Info

Jan.

Mar. May

Fixed Horizontal Single-Axis Tracked

Jul.

Sep.

Fixed (39° tilt) Dual-Axis Tracked

Nov.

Jan.

Mar. May

Fixed Horizontal Single-Axis Tracked

Jul.

Sep.

Fixed (39° tilt) Dual-Axis Tracked

Nov.

Courtesy NREL and Array Technologies

A good site for a tracked array receives dawn-to-dusk sun. There's no point in buying a tracker if your site doesn't begin receiving sunlight until 10 in the morning, or loses it at 2 in the afternoon due to shading from hillsides, trees, or buildings. When located at a site with a wide-open solar window, a tracked array will generate approximately 25% to 40% more energy annually than a static array.

There are two forms of PV tracking: single axis and dual axis. The single-axis method follows the sun's path from east to west, with the array tilted at a fixed or manually adjustable angle off the horizon. This approach is common in large-scale, commercial installations but can be used in residential applications as well.

Dual-axis trackers adjust the PV array to track the sun's path from east to west and adjust the array's tilt to account for the change in the sun's altitude.

Trackers come in two basic types: electrically operated and thermally operated (referred to as "active" and "passive"). Common electrically operated trackers for residential systems typically rely on photosensors that signal motors (via a controller) to orient the array toward the sun as its position changes throughout the day. Thermally operated trackers use the transfer of mass (weight) to follow the sun. In a passive system, a canister and shading fin is attached to the east and west sides of the tracker. These tubes are filled with a material—usually Freon— that vaporizes (becomes a gas) at relatively low temperatures. As the sun hits one canister, the warmed Freon vaporizes and pushes some of the cooler liquid Freon to the other side. This process transfers weight from the one side of the tracker to the other and orients the array toward the sun.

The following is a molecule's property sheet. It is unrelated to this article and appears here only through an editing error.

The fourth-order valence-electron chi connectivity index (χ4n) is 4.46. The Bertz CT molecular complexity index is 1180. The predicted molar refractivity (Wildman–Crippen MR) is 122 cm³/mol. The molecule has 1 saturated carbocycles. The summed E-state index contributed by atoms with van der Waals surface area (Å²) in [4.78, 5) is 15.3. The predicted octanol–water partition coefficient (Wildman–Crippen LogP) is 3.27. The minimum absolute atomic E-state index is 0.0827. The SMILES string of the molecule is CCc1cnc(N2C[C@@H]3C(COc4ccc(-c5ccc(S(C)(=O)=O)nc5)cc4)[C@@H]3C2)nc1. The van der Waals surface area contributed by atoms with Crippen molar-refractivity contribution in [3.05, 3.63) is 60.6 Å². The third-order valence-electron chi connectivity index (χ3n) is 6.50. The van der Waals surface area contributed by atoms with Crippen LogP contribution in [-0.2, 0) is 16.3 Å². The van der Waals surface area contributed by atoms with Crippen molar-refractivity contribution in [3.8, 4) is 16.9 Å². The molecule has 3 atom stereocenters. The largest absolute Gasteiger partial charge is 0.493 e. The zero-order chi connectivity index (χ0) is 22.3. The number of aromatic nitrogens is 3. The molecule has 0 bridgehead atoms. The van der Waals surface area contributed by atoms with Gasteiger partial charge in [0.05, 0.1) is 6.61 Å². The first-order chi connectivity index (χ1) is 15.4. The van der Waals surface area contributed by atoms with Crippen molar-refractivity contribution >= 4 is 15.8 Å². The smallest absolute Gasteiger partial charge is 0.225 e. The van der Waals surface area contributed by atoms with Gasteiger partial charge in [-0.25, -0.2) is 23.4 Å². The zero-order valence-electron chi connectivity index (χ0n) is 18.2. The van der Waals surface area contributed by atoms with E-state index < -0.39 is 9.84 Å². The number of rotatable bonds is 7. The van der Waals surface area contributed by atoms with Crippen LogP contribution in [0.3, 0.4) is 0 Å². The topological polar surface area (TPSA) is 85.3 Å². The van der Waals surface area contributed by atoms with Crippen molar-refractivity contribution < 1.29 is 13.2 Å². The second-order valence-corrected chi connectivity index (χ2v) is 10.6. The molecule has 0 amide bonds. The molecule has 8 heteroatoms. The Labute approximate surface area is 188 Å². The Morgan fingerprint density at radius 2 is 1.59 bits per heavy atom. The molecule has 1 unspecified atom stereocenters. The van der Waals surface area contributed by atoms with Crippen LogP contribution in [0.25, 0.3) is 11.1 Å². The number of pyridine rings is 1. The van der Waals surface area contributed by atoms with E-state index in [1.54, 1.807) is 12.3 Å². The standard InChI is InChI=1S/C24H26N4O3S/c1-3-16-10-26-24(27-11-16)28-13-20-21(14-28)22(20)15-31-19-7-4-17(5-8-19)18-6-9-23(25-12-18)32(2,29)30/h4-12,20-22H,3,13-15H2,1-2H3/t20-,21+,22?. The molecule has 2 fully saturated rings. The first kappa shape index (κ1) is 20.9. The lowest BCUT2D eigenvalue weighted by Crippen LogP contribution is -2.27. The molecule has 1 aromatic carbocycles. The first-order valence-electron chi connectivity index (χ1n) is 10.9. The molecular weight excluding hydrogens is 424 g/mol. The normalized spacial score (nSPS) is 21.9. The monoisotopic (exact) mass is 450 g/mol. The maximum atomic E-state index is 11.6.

Both electrical and thermal trackers have associated advantages and disadvantages. The big advantage of electrical trackers is that they are extremely precise and will generate more energy for a given period than passive trackers. But electrical trackers are not without their weak points. Because they rely on electronics and electric motors, their reliability is lower than thermally operated trackers. Electrical trackers are also sensitive to damage from lightning. The manufacturers of these trackers have made great strides in making their products resistant to lightning damage, but in the event of a close or direct strike, damage still may occur.

Due to their simplicity, thermal trackers have proven to be very durable in the field. On the downside, because they rely on solar heat, these trackers can be slow to respond. At night, they remain facing west and rely on early morning sunlight to return to the east. This process may take an hour or more depending on ambient temperature. In winter weather, thermal trackers can be somewhat sluggish and imprecise in performance because they are dependent on building up enough heat to vaporize the Freon.

Whether a tracker will be cost effective for your application will depend in part on your seasonal electrical use patterns. Trackers give you more gain in the summer when the days are longer, with somewhat less improvement in the winter. For grid-tied systems with annual net metering, this can be a bonus because the tracker's excess summer production will help offset your winter utility bill. In PV-direct (batteryless) water-pumping systems, trackers with as few as two PV modules can be cost-effective compared to buying additional modules to pump the amount of water required.

Array Technologies' Wattsun active tracker.

Wattsun tracker gimble and drive system.

The Zomeworks passive tracker functions by thermal phase change.

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